Click amount to donate direct to CounterPunch
  • $25
  • $50
  • $100
  • $500
  • $other
  • use PayPal
Keep CounterPunch ad free. Support our annual fund drive today!

Killing Our Guy in Kandahar


The assassination of Ahmed Wali Karzai in Kandahar July 12 is one of those moments when the long and bloody Afghanistan war suddenly comes into focus. It is not a picture one is eager to put up on the wall.

Karzai, a younger half brother (because their father had multiple wives) of Afghan President Hamid Karzai, was the Kabul government’s viceroy in southern Afghanistan. What his nickname, “the king of Kandahar,” translates into is “warlord.” He controlled everything from the movement of drugs to the placement of car sales agencies. Want to open a Toyota dealership? See “AWK,” as he was also known, and come with a bucket load of cash.

AWK’s power, according to the Financial Times, “lay in a mafia-style network of oligarchs and loyal elders, funded, according to U.S. media reports, by heroin trafficking.” He was also on the CIA’s payroll. No truck moved through the south without paying him a tax. No United Nations or North Atlantic Treaty Organization (NATO) projects could be built without his okay. In case someone didn’t get the message, his Kandahar Strike Force Militia explained it to them. Next to AWK, Al Capone was a small-time pickpocket.

And he was our guy.

So was Jan Mohammed Khan, assassinated July 17, a key ally and advisor to the Afghan president, and a man so corrupt that the Dutch expeditionary forces forced his removal as the governor of Uruzgan Province in 2006.

The entire U.S. endeavor in Afghanistan—from the initial 2001 invasion to the current withdrawal plan—has relied on a narrow group of criminal entrepreneurs, the very people whose unchecked greed set off the 1992-96 Afghan civil war and led to the victory of the Taliban.

AWK was a member of the Popalzai tribe, which along with the Alikozai and Barakzai tribes, has run the southern provinces of Kandahar and Helmand since the early 1990s, systematically excluding other tribes. According to the Guardian’s Stephen Gray, “The formation of the Taliban was, in great measure, a revolt of the excluded.”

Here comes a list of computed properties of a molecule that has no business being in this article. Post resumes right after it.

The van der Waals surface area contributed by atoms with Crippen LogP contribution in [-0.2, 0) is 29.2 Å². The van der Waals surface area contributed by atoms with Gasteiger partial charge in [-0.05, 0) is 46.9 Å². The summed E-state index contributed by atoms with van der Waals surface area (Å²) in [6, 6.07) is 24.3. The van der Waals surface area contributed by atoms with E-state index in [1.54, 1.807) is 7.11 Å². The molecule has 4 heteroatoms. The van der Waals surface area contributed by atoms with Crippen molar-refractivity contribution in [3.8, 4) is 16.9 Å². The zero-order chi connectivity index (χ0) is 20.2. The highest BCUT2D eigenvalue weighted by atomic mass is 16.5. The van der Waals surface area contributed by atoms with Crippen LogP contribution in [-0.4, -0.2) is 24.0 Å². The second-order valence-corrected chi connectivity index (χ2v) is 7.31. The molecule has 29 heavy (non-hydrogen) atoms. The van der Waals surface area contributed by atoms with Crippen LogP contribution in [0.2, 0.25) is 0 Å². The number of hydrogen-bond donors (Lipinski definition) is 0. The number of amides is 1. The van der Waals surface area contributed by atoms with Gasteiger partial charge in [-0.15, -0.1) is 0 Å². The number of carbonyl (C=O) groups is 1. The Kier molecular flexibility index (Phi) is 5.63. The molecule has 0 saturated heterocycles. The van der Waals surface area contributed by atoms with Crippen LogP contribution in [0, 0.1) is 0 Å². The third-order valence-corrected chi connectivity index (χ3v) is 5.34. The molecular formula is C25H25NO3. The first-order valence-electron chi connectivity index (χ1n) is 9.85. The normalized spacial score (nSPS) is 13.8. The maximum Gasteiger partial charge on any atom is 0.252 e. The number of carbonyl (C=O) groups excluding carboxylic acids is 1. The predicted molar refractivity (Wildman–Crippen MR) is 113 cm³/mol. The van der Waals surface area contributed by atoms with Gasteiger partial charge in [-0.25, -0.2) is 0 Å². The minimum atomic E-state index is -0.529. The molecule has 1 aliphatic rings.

When the Americans invaded, “AWK and the Barakzai strongman and former Kandahar governor Gul Agha Sherzai not only seized control of NATO purse-strings by acquiring lucrative contracts, but they also manipulated U.S. intelligence and Special Forces to gain help with their predatory and retaliatory agenda,” says Gray, harassing and arresting Taliban members until they fled to Pakistan.

AWK not only poured money into the coffers of the Kabul government, he insured a second term for his brother by stuffing ballot boxes in the 2009 election, and he was a key actor in identifying targets for U.S. night raids. It is the success of these night raids in killing off Taliban leaders that has allowed the Obama Administration to claim a measure of victory in the Afghan war and to lay the groundwork for a withdrawal of most American troops by 2014.

With U.S. polls running heavily against the war—59 percent oppose it—and with more than 200 votes in Congress for speeding up the withdrawal timetable, the White House wants the war to be winding down as the U.S. goes into the 2012 elections.

For the Afghan central government and the Obama administration, then, AWK was probably the most powerful and important warlord in the country.

As in chess, there are winners and losers when a major piece falls.